Sound Card Packet  with AGWPE

Translations of this site
Most recent AGWPE version is:  2013.415  15 Apr 2013

Introduction
Overview
Computer requirements
Packet Engine Pro

Configure AGWPE
Download and Install
Basic AGWPE Setup
2 Radio Setup
2 Card Setup

Sound Device Setup
Basic Device Settings
Rename Sound Device
Additional Settings
Using the Tuning Aid

Problems?
Program Behavior
Receiving
Transmitting
Connections
Firewalls

AGWPE Features
AGWPE on a Network
Baud Rates & Modes
Remote Control
TCP/IP Over Radio
Tips and Tricks
Traffic Parameters

Compatible Programs:
Setup Help

Radio Interface
Getting Started
Kits and Pre-assembled
USB SignaLink
Receive Audio Cable
Transmit Audio Cable
PTT (TX Control) Cable
2 Radio Modification

About Packet
Packet Overview
Exchange Modes
TNCs and AGWPE
What To Do with Packet
Common Frequencies
Frame Headers
Further Reading
 

Packet: Data Exchange Modes

Unconnected mode
Connected mode
Error free packets
The Connection Process

On the Packet Overview, we looked at the basic mechanics of the packet exchange, including such key components as the terminal program, the AX.25 protocol, and the TNC (Terminal Node Controller). On this page we'll look a little deeper into those components.

First. let's talk about the two basic methods for sending packet frames -- unconnected mode and connected mode. We will start with the simpler mode first: unconnected mode.

Unconnected Mode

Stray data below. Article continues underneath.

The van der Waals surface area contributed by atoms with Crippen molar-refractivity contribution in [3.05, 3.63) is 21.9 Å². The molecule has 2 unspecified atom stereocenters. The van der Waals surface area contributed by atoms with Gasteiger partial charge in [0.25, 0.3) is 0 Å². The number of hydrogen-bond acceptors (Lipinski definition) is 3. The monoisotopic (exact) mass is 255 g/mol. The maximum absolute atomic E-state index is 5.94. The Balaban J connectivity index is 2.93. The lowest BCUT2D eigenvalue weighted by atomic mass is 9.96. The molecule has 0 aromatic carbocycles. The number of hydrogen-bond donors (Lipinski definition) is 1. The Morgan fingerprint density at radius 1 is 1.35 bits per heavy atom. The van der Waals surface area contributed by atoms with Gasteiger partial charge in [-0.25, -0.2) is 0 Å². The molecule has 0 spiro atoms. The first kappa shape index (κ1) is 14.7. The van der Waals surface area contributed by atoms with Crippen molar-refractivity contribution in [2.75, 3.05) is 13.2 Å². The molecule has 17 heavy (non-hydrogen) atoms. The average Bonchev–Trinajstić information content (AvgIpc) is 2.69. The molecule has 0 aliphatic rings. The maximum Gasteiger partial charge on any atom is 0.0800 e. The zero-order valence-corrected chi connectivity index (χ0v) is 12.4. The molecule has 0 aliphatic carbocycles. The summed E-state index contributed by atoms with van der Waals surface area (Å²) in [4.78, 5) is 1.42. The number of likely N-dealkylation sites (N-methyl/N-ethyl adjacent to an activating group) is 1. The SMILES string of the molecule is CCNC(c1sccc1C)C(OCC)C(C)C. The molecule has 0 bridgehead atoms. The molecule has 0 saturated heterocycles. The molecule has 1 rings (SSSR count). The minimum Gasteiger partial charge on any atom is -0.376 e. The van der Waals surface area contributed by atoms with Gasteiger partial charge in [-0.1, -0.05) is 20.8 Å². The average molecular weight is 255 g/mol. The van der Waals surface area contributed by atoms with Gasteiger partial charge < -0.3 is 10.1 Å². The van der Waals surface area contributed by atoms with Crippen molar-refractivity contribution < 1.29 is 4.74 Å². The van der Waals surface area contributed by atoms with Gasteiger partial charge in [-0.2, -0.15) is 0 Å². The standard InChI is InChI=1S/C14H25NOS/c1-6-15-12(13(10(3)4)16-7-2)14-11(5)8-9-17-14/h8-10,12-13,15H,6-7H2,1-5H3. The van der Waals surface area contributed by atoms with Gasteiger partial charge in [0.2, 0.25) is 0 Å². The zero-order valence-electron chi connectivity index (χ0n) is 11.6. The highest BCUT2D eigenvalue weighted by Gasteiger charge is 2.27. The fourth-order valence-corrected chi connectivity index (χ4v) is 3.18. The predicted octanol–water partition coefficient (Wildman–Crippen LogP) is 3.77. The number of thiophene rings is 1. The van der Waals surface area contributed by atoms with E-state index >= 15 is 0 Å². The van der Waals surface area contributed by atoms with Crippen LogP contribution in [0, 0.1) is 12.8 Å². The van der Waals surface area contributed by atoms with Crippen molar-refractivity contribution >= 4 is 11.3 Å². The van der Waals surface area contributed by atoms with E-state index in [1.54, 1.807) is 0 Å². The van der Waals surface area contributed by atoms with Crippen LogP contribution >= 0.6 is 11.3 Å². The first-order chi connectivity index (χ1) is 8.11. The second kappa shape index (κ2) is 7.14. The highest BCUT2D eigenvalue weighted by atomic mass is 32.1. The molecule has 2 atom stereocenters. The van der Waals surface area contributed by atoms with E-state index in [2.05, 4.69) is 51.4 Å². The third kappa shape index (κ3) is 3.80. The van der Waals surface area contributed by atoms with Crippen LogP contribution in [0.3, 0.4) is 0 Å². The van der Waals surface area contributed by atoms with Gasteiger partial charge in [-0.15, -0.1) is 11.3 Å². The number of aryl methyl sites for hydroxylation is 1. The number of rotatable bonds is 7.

Unconnected mode frames, also called "unnumbered information" or UI frames,  can be thought of as information beacons. In fact, one common use of a UI frame is to send out a periodic beacon to others on the frequency letting them know your station is on the air and listening:

"This is the High Mountain Bulletin Board System -- NM5RM-14"

Or they can be used to send a "CQ" inviting others to make contact with you.

A UI frame is sent:

  • to no station in particular, but rather to all stations
  • without any expectation that a receiving station will acknowledge receipt of the packet
  • without any expectation the packet will be received 100% error-free.

While the person sending the frame hopes that the frame will be received and received accurately, it is not a critical failure if that does not happen. Unconnected mode can be thought of as a one-to-many system, where one station can send information to many other stations without being slowed down waiting for acknowledgement from the many stations.

Typically, this mode is  used by stations sending data through APRS (Automatic Packet Reporting System). It is also frequently used in satellite communications, where short, unconfirmed packets are an effective way of communicating.